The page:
June of 2012 marked a good year for automakers, improving sales by 20 percent overall, compared to June, 2011.
While automakers are targeting younger demographics with flashy marketing campaigns, they ought to be appealing to more adult sensibilities because baby boomers make up more than half of the car buying market today.
The average new vehicle sold in March in the United States reached an all-time high of $30,748, up from $28,771 a year earlier.
Even though average car prices are going up, buyer preferences may also be shifting in a non-traditional direction towards smaller and cheaper cars.
Sub-compact and compact car sales, for example, are growing in the U.S. and could largely be attributed to rising gas prices. Boosting the average price of a new car sold could also be the premium that hybrids and EVs are demanding. Regardless, automakers are well aware that buyers are looking at smaller cars and variants such as the upcoming Abarth 500 Convertible are coming to America to satisfy consumer demand.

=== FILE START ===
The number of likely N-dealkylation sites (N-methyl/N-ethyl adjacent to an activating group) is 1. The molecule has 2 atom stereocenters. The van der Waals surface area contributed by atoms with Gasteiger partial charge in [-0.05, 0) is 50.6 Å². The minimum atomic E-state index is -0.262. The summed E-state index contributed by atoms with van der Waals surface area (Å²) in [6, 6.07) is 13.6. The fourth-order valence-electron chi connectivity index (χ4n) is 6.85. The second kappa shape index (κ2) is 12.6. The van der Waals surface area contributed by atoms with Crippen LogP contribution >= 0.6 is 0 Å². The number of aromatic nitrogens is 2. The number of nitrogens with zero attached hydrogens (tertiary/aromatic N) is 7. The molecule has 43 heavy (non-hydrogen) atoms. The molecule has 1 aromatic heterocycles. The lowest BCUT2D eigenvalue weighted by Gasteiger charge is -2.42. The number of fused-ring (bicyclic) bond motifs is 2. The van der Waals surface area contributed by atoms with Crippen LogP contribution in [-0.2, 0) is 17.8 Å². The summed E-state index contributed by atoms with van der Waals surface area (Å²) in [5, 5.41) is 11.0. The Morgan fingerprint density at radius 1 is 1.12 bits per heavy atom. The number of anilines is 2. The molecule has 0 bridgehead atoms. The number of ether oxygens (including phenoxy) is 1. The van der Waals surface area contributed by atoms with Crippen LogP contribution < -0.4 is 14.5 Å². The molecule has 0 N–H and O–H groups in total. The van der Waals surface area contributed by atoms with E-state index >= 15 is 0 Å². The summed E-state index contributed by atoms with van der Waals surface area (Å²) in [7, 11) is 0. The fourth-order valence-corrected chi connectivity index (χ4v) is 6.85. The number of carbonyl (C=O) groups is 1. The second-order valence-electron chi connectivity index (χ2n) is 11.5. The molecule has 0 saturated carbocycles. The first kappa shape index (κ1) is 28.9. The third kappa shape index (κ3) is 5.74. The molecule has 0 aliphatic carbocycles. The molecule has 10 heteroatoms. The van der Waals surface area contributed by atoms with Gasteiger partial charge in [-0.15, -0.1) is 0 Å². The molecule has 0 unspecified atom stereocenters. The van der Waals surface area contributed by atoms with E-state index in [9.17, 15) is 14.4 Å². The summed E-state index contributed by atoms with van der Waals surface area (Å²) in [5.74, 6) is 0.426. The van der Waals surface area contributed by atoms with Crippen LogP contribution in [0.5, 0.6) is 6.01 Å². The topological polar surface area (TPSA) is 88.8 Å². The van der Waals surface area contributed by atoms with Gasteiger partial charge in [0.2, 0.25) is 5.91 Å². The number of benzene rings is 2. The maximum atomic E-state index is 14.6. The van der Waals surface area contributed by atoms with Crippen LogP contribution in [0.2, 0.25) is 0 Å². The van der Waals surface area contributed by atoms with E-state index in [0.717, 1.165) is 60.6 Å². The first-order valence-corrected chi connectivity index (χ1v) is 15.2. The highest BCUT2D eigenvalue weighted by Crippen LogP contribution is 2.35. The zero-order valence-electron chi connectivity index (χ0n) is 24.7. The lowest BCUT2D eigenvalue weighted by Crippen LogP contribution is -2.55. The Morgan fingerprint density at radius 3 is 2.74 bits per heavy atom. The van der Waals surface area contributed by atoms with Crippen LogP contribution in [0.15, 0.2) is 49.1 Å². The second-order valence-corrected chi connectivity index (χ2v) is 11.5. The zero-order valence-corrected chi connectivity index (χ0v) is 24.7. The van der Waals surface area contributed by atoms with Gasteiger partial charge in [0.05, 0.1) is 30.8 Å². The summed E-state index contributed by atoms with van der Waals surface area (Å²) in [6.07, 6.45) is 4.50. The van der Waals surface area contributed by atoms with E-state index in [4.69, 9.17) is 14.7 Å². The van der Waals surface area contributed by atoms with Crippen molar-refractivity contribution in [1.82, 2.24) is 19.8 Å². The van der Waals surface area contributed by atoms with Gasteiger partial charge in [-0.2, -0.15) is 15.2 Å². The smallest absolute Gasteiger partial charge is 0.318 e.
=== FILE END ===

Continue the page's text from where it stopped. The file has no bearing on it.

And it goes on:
“It’s not a blip. It’s a trend we’ve been seeing for months,” said Jesse Toprak, TrueCar’s chief automotive analyst. “This might seem counter-intuitive at a time you might expect to see people buying cheaper cars because fuel costs are rising so fast.”
According to data in the report, nearly one in four cars sold in March were in the small car category, compared to December when barely one in six vehicles sold was a small car.
Another contribution to the rising average price of a new car sold is the fact that buyers are willing to add all the available options and upgrades since they plan on keeping their vehicle longer. Buyers are now holding onto their vehicles for an average of 57 months.